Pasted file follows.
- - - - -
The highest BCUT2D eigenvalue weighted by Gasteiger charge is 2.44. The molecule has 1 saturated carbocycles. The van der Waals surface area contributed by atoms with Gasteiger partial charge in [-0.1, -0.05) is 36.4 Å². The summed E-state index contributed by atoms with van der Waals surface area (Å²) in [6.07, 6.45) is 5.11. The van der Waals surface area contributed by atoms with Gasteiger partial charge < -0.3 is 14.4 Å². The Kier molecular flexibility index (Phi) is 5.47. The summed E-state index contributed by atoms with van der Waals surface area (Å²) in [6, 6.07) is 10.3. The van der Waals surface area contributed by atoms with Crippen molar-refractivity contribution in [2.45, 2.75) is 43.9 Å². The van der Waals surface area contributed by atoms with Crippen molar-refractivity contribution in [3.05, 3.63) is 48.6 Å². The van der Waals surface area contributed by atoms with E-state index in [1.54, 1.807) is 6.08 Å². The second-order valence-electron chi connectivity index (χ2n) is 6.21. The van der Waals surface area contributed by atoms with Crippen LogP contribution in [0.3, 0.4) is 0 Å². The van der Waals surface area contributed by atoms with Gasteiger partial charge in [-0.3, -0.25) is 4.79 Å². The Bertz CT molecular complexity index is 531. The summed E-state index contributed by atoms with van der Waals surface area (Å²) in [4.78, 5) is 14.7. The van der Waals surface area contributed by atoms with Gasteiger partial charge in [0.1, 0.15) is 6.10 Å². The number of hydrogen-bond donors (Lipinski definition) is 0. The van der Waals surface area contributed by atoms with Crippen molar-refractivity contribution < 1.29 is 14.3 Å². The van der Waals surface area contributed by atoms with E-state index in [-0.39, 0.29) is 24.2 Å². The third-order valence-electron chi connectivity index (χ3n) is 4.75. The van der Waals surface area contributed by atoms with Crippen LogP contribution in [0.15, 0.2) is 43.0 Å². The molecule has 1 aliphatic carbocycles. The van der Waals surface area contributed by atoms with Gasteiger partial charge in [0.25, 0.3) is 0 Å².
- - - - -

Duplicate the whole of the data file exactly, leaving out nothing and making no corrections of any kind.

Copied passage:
The highest BCUT2D eigenvalue weighted by Gasteiger charge is 2.44. The molecule has 1 saturated carbocycles. The van der Waals surface area contributed by atoms with Gasteiger partial charge in [-0.1, -0.05) is 36.4 Å². The summed E-state index contributed by atoms with van der Waals surface area (Å²) in [6.07, 6.45) is 5.11. The van der Waals surface area contributed by atoms with Gasteiger partial charge < -0.3 is 14.4 Å². The Kier molecular flexibility index (Phi) is 5.47. The summed E-state index contributed by atoms with van der Waals surface area (Å²) in [6, 6.07) is 10.3. The van der Waals surface area contributed by atoms with Crippen molar-refractivity contribution in [2.45, 2.75) is 43.9 Å². The van der Waals surface area contributed by atoms with Crippen molar-refractivity contribution in [3.05, 3.63) is 48.6 Å². The van der Waals surface area contributed by atoms with E-state index in [1.54, 1.807) is 6.08 Å². The second-order valence-electron chi connectivity index (χ2n) is 6.21. The van der Waals surface area contributed by atoms with Crippen LogP contribution in [0.3, 0.4) is 0 Å². The van der Waals surface area contributed by atoms with Gasteiger partial charge in [-0.3, -0.25) is 4.79 Å². The Bertz CT molecular complexity index is 531. The summed E-state index contributed by atoms with van der Waals surface area (Å²) in [4.78, 5) is 14.7. The van der Waals surface area contributed by atoms with Gasteiger partial charge in [0.1, 0.15) is 6.10 Å². The number of hydrogen-bond donors (Lipinski definition) is 0. The van der Waals surface area contributed by atoms with Crippen molar-refractivity contribution < 1.29 is 14.3 Å². The van der Waals surface area contributed by atoms with E-state index in [-0.39, 0.29) is 24.2 Å². The third-order valence-electron chi connectivity index (χ3n) is 4.75. The van der Waals surface area contributed by atoms with Crippen LogP contribution in [0.15, 0.2) is 43.0 Å². The molecule has 1 aliphatic carbocycles. The van der Waals surface area contributed by atoms with Gasteiger partial charge in [0.25, 0.3) is 0 Å².